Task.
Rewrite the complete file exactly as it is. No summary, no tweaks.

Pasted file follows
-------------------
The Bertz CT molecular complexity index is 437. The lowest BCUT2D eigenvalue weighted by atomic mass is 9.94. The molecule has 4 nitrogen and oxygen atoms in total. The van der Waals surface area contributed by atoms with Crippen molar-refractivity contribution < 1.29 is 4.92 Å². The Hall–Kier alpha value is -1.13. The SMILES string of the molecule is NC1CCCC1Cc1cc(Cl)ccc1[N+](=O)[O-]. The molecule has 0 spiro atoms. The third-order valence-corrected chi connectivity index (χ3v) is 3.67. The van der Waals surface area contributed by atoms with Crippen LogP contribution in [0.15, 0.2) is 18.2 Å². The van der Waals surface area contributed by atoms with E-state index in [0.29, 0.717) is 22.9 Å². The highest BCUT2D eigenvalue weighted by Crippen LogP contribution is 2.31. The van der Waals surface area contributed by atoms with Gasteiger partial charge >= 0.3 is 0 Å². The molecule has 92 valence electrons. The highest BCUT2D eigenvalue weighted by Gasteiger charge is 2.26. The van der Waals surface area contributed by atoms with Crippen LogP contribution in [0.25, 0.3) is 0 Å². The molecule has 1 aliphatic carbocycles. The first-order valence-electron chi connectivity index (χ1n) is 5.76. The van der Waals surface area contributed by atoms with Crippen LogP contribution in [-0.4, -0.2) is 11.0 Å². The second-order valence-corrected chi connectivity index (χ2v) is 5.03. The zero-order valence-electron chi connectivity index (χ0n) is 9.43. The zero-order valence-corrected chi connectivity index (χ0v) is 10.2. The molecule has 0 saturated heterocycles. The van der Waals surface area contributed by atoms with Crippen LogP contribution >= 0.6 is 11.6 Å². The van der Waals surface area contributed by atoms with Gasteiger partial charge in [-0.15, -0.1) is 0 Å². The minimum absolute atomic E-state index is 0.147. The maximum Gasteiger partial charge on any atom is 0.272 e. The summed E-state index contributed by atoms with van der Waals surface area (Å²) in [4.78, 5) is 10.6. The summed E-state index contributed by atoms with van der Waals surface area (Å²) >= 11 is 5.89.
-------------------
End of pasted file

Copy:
The Bertz CT molecular complexity index is 437. The lowest BCUT2D eigenvalue weighted by atomic mass is 9.94. The molecule has 4 nitrogen and oxygen atoms in total. The van der Waals surface area contributed by atoms with Crippen molar-refractivity contribution < 1.29 is 4.92 Å². The Hall–Kier alpha value is -1.13. The SMILES string of the molecule is NC1CCCC1Cc1cc(Cl)ccc1[N+](=O)[O-]. The molecule has 0 spiro atoms. The third-order valence-corrected chi connectivity index (χ3v) is 3.67. The van der Waals surface area contributed by atoms with Crippen LogP contribution in [0.15, 0.2) is 18.2 Å². The van der Waals surface area contributed by atoms with E-state index in [0.29, 0.717) is 22.9 Å². The highest BCUT2D eigenvalue weighted by Crippen LogP contribution is 2.31. The van der Waals surface area contributed by atoms with Gasteiger partial charge >= 0.3 is 0 Å². The molecule has 92 valence electrons. The highest BCUT2D eigenvalue weighted by Gasteiger charge is 2.26. The van der Waals surface area contributed by atoms with Crippen LogP contribution in [0.25, 0.3) is 0 Å². The molecule has 1 aliphatic carbocycles. The first-order valence-electron chi connectivity index (χ1n) is 5.76. The van der Waals surface area contributed by atoms with Crippen LogP contribution in [-0.4, -0.2) is 11.0 Å². The second-order valence-corrected chi connectivity index (χ2v) is 5.03. The zero-order valence-electron chi connectivity index (χ0n) is 9.43. The zero-order valence-corrected chi connectivity index (χ0v) is 10.2. The molecule has 0 saturated heterocycles. The van der Waals surface area contributed by atoms with Crippen LogP contribution >= 0.6 is 11.6 Å². The van der Waals surface area contributed by atoms with Gasteiger partial charge in [-0.15, -0.1) is 0 Å². The minimum absolute atomic E-state index is 0.147. The maximum Gasteiger partial charge on any atom is 0.272 e. The summed E-state index contributed by atoms with van der Waals surface area (Å²) in [4.78, 5) is 10.6. The summed E-state index contributed by atoms with van der Waals surface area (Å²) >= 11 is 5.89.